Genetics explained

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Genetics explained Empty Genetics explained

Post  Admin on Tue Dec 25, 2012 4:30 am

The mention of the word Genetics, is often enough to make anyone outside of the science community shudder. However for those of you that what to take your reptile passion to the next level and begin breeding you’ll find it very helpful to know some of basic mechanics behind genetics as well as the general terms used within this subject.The goal here is simply to introduce you to some of the basic element and how they apply to reptiles.

General Genetics

Gene: What causes traits/characteristics to be transferred or inherited to an organism’s offspring.
Genotype: Describes what an organism’s genetic composition is made up of.
Heredity: Passing of genetic characteristics from parents to offspring.
Phenotype: Describes what an organism’s external appearance looks like, which is a result of its underlying genotype.

Gene Terms
Mutation: An abnormal random gene that can cause an animal to be born with an appearance other than wild-type.
Dominant: Describes a gene that will produce the same appearance in the offspring – even if it is not paired to the same gene.
Recessive: Describes a gene that will only produce the same appearance if it is paired against the same gene.

For example if a reptile inherits a dominate gene for wild markings from one parent and a recessive gene for albino from the other parent – the dominate gene will be displayed in the reptile’s appearance and the albino gene will be masked. For the recessive gene of albino to be displayed by the reptile it must be inherited from both parents.
Het or Heterozygous: Describes an animal that carries two different genes for a given trait. The animal will display the dominant trait it carries but will also carry the genetics for the recessive gene.
Possible Het: Term used to describe an animal that has either a 50% or 66% possibility of being "heterozygous" for a gene
Homozygous: Describes an animal that carries the same gene for a specific trait. A recessive trait must be in its homozygous form for it to display the trait.
Co-Dominant: A co-dominant animal is heterozygous for the dominant form of its mutated gene, yet is different in appearance than both the wild-type and homozygous forms.
Super: A co-dominate mutation in its dominant form, essentially the super form of a co-dominant gene.
Some examples of supers would be the: super snow leopard gecko, super hypo boa and super pastel ball python. Any time that a super is bred to a normal wild type then all of the offspring will show the het homo form of the super. So in leopard geckos all snows will be produced, in boas all hypos will be produced and in balls all pastels will be produced. The super form in any way is a great addition to a breeding group as it opens up a whole new way to create new morphs when crossed with other genetically proven animals.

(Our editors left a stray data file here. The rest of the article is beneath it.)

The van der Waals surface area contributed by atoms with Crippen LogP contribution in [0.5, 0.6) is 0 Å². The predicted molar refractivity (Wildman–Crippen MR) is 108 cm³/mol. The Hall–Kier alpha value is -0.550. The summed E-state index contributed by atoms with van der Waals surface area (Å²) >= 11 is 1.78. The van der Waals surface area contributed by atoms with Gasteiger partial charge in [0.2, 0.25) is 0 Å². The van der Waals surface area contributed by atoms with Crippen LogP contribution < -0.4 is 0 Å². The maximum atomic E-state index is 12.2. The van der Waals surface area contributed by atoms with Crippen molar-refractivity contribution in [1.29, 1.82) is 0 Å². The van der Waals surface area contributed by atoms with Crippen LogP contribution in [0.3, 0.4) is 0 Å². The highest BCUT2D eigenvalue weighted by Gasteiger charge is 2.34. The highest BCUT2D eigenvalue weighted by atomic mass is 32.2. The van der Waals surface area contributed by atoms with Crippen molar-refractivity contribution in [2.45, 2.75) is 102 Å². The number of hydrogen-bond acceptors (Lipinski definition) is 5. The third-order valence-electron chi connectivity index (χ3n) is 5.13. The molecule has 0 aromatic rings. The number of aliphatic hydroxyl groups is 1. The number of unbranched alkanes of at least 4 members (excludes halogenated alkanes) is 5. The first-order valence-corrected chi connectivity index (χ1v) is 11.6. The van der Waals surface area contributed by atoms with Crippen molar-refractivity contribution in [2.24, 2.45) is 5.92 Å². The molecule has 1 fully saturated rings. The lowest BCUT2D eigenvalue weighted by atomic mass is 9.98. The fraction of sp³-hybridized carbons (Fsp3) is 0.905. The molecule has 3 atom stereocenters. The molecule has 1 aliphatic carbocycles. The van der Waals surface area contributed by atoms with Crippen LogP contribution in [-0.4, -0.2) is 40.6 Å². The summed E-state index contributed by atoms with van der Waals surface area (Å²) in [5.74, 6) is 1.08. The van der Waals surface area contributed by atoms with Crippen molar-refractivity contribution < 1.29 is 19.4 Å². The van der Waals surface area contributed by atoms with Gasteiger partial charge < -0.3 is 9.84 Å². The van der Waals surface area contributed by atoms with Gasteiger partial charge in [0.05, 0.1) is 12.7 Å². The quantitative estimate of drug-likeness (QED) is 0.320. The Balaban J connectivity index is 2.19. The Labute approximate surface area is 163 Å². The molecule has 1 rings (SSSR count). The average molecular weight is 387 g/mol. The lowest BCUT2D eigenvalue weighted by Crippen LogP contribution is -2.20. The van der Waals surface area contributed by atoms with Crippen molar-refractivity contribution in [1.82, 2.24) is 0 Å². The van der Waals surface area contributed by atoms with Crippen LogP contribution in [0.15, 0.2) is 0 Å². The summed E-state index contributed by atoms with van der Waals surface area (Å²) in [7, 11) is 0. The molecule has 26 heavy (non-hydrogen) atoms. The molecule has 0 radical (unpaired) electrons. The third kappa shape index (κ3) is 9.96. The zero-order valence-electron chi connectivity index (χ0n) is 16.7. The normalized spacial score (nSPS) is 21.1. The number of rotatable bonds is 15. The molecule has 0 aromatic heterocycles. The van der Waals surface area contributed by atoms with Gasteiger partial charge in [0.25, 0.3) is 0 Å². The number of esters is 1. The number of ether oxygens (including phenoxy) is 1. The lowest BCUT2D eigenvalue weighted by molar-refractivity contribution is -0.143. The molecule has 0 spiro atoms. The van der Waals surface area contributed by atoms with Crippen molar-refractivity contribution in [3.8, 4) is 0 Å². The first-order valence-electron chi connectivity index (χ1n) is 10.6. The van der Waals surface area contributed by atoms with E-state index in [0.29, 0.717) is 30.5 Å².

Appearance Descriptors
Albino or Ameleanistic: No, or minimal black or brown pigment
Anerythristic: No red pigment
Axanthic: No yellow pigment
Hypomelanistic: Displaying less black and/or brown pigment than a wild-type
Leucistic: Pure white with dark eyes
Melanin: Black or brown skin pigments
Melanistic: Abnormally dark due to an increase in melanin
Normal: No mutated genes and will display typical natural or wild appearance
Tyrosinase: Enzyme required for synthesizing melanin
Tyrosinase-negative or T-: Albino whose cells lack tyrosinase, display a white and yellow/orange appearance with pink eyes.
Tyrosinase-positive or T+: Albino not able to synthesize melanin, but capable of synthesizing tyrosinase, which results in lavender-brown skin color.
Xanthic: Displaying increased yellow.

So what does this all mean?
Genetics is all about how traits get passed down from one generation to the next. From the terms above you can see that it is not as simple as just looking at the traits a reptile may display because they also can carry underlying traits/genes that they will pass along to their offspring. A basic knowledge of how dominate and recessive genes work will take you a long way in understanding and developing selective breeding projects.
When two animals reproduce they “send” half of their DNA (genetic makeup) to their offspring. Every animal has two copies of each gene they carry, one inherited from the father and one from the mother. The best genetic tool for helping to understand how genes are passed along is the Punnet square. This square uses the genes each parent carries to calculate the combinations of genes for the offspring.

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